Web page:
The spotted bush snake, or variegated bush snake (Philothamnus semivariegatus), is a very common species of non-venomous colubrid snake widespread in sub-Saharan Africa. It reaches an average length between 60-90 cm (2-3 ft). Some specimens may reach up to 1.3 m (4 ft 3 in). It is closely related to many of the other non-venomous green snakes in Africa. It is distinguished from the other species by being heavily speckled with black spots above. Color varies from bright green to olive-green. The spotted pattern on the back of the snake usually extends halfway to two-thirds down towards the tail.
The spotted bush snake can be found in many different habitats. It often prefers to live close to water, and river banks and moist savannahs are typical habitats. It is also common in shrubs, lowland forests, as well as urban areas. It can sometimes be found in drier areas, such as rocky regions in semi-desert landscapes. It is mainly active during the day. The diet consists predominantly of small lizards, such as geckos and chameleons, and frogs. It is a superb climber and have no problems climbing up vertical surfaces when looking for prey. In some areas it hunts geckos inside houses where it hides inside cracks and roofs.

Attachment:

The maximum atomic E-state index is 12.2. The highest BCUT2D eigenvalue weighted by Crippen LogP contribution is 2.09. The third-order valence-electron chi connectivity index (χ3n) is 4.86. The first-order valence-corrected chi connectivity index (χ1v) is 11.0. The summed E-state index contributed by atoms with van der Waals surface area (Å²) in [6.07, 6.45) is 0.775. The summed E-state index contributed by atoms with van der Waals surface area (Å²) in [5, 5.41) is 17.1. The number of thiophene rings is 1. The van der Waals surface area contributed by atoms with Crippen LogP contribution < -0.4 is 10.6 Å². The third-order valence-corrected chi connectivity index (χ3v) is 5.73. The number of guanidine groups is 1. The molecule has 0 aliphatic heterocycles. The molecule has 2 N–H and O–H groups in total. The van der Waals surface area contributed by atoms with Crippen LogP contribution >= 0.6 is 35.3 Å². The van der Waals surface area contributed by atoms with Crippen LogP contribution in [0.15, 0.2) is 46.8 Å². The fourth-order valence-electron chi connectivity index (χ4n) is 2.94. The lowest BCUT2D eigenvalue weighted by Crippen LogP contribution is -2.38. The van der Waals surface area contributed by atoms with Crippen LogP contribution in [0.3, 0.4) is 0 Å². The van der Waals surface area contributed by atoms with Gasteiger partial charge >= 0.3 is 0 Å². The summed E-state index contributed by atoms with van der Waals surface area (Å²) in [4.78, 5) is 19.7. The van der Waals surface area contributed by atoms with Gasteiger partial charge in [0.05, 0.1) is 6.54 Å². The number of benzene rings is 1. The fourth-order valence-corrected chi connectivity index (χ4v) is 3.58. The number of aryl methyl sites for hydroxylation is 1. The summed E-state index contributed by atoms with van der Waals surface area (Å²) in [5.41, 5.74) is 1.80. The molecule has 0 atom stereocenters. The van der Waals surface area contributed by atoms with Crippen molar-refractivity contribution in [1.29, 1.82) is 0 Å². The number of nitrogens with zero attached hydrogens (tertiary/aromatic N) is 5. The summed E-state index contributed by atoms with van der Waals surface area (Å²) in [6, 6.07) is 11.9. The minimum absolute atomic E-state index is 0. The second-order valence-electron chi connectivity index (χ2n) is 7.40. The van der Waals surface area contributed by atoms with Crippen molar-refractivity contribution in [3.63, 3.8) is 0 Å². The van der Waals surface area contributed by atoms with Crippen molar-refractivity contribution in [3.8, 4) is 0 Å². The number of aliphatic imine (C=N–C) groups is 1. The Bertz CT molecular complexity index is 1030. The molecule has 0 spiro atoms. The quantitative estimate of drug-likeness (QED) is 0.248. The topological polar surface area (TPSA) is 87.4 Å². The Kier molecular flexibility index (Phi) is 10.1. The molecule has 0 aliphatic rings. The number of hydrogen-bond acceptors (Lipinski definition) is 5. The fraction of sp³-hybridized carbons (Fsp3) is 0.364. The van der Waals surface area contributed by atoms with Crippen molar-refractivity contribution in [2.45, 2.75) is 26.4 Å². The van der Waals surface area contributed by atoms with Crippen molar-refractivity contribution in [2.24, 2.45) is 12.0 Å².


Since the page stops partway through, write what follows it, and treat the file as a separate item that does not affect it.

The spotted bush snake lays 3-12 eggs in the height of summer. The young are 23-30 cm (9-12 in) when hatched. It can probably live to be around 10 years old.
The spotted bush snake is a harmless snake but often confused with other dangerous snakes, such as the green mamba and the boomslang. Because of this it is often persecuted and killed by locals who do not know how to tell it from the more dangerous snakes. It is still very common and it is not believed to be under any threats. It is not yet listed on the IUCN Red List,